Penelope Lively's storytelling is almost ridiculously surefooted in her latest novel, a complex dish of relationships, marriages and clandestine affairs.
How It All Began: a test of faith in relationships
The cover image for Penelope Lively’s latest novel contains at least a couple of clues as to what might unfold inside. Atop the pile of books on the round occasional table in the bottom left of the frame, rests a copy of Dan Brown’s The Da Vinci Code (the airport thriller features briefly within as an amusing distraction) and below that lays a well-thumbed copy of Family Album, Lively’s previous novel.
Family Album unlocked the story of a single family, but more than that it chronicled the stifling conventions of class, the quiet desperation of secrets buried at the back of cupboards and the rancour of long-festering arguments. How It All Began offers more of the same and begins with the street mugging of an elderly lady, before Lively widens the lens to capture an ensemble of connected and disconnected characters.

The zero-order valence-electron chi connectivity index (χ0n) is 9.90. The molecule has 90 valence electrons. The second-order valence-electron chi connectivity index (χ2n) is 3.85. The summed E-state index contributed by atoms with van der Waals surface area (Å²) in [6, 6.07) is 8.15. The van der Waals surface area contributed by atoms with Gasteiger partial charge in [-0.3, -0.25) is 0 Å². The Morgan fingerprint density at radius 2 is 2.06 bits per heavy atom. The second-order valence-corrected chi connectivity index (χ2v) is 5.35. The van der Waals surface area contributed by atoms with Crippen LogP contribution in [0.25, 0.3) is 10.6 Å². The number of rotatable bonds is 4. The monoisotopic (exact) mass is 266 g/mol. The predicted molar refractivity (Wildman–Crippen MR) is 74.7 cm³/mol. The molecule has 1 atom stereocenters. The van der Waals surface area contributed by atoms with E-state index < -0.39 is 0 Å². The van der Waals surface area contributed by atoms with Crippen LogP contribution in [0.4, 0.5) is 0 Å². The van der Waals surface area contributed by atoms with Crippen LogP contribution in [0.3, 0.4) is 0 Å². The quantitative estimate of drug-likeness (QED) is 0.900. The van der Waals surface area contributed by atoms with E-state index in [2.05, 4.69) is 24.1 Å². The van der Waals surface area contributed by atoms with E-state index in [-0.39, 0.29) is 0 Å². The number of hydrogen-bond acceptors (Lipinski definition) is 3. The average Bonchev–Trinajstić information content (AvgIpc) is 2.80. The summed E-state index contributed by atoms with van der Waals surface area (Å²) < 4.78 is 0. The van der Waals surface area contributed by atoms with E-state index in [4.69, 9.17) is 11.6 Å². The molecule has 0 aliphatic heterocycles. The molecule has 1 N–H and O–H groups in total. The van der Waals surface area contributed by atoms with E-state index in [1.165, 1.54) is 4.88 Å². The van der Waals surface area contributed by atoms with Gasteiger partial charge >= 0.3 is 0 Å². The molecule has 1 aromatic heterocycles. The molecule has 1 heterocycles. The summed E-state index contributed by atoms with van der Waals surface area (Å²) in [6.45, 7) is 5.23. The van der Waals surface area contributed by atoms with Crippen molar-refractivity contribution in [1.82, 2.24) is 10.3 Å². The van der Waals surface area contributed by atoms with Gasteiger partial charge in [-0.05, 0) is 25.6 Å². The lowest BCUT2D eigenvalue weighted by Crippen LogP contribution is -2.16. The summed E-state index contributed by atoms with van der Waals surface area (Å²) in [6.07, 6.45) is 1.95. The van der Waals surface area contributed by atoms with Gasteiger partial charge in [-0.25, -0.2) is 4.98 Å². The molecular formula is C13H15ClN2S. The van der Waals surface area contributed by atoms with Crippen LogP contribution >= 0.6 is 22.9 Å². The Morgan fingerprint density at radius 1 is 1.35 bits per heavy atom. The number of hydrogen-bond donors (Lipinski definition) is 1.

Lively appears almost ridiculously sure-footed in her storytelling – there are occasional wobbles but these are only slight when they do arrive – and this complex dish of relationships, marriages and clandestine affairs is, more often than not, absorbing and easily consumed.